Shell Knew About The Dangers Of Climate Change Decades Ago - But Continued To Push Oil Anyway

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Newly released documents reveal European oil and gas company Shell has known about global warming for at least three decades – but continued to drill oil and fuel climate change skepticism, even when reports warned that "by the time the global warming becomes detectable it could be too late to take effective countermeasures to reduce the effects or even to stabilize the situation.”

The fact that a large multinational company hid inconvenient research to serve their own self-interest while continuing to push their product at the expense of the environment (and, ultimately, their consumers) might not be the most surprising news. After all, in 2015, leaked papers confirmed US energy giant Exxon has been climate-change aware for almost 40 years while spending a fortune disseminating false information and casting doubt on accepted climate science.

But these new documents suggest an industry-wide conspiracy to bury – or, at the very least, play down – the damage being done to the environment from the burning of fossil fuels.   

The first of the Shell reports, called "The Greenhouse Effect", dates back to 1988. Not only does it reveal the energy company knew about climate change and that fossil fuel burning was to blame, it shows they were actively investigating the phenomena. Shell set up an internal climate science program before the UN established the UN Intergovernmental Panel on Climate Change in 1988.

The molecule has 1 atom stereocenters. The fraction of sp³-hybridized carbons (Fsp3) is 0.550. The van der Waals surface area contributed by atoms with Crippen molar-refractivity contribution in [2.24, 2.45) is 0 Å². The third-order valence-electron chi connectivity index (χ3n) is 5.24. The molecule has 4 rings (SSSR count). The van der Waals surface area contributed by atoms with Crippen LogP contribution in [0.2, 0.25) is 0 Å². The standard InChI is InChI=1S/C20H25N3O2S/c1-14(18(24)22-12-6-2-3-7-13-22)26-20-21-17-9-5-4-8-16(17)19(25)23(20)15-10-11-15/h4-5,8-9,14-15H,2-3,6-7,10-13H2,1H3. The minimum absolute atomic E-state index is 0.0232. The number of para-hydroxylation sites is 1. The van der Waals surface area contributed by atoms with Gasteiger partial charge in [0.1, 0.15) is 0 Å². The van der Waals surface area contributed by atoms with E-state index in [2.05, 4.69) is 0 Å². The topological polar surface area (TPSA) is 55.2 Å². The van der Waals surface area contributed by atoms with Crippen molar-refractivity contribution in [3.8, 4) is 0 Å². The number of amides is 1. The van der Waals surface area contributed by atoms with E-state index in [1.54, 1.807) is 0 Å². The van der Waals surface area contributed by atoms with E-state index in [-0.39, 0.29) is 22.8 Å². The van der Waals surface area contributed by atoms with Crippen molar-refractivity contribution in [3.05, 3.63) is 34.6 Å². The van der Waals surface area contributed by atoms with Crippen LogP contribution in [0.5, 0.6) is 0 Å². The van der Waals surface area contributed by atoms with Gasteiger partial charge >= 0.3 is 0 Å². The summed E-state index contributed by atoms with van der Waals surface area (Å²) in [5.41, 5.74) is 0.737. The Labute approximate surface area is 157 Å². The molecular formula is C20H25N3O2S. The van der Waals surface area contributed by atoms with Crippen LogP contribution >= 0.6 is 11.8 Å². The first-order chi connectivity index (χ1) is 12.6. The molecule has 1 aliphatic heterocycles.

“Although CO2 is emitted to the atmosphere through several natural processes… the main cause of increasing CO2 concentrations is considered to be fossil fuel burning,” the report, now published on Climate Files, acknowledged.

It advised looking at policy options as early as possible, realizing that unregulated climate change could cause sea levels to rise, oceans to acidify, and mass migration to take place as people try to avoid the worst effects of global warming.

“With very long time scales involved, it would be tempting for society to wait until then to begin doing anything. The potential implications for the world are, however, so large, that policy options need to be considered much earlier. And the energy industry needs to consider how it should play its part.”

Later reports also acknowledge that climate change "could have major business implications for the fossil fuel industry" and trigger extreme weather events as early as 2010. 

They describe what the scene may look like: "In 2010, a series of violent storms causes extensive damage to the eastern coast of the US. Although it is not clear whether the storms are caused by climate change, people are not willing to take further chances," authors of a 1998 report wrote. 

“Following the storms, a coalition of environmental NGOs brings a class-action suit against the US government and fossil-fuel companies on the grounds of neglecting what scientists (including their own) have been saying for years: that something must be done... Young consumers, especially, demand action…The power, auto, and oil industries see billions wiped off their market value overnight.”

This is something we're seeing today.

“Had they merely been candid with the world, we could have gotten to work then, and while global warming would not yet be ‘solved,’ we’d be well on the way," Bill McKibben, a co-founder of the environmental group 350.org, told Mashable. "Instead they appear to have chosen the path of hedging, minimizing, and diverting – and given the stakes, this was both tragic and immoral. Shell knew. And now we do too.”

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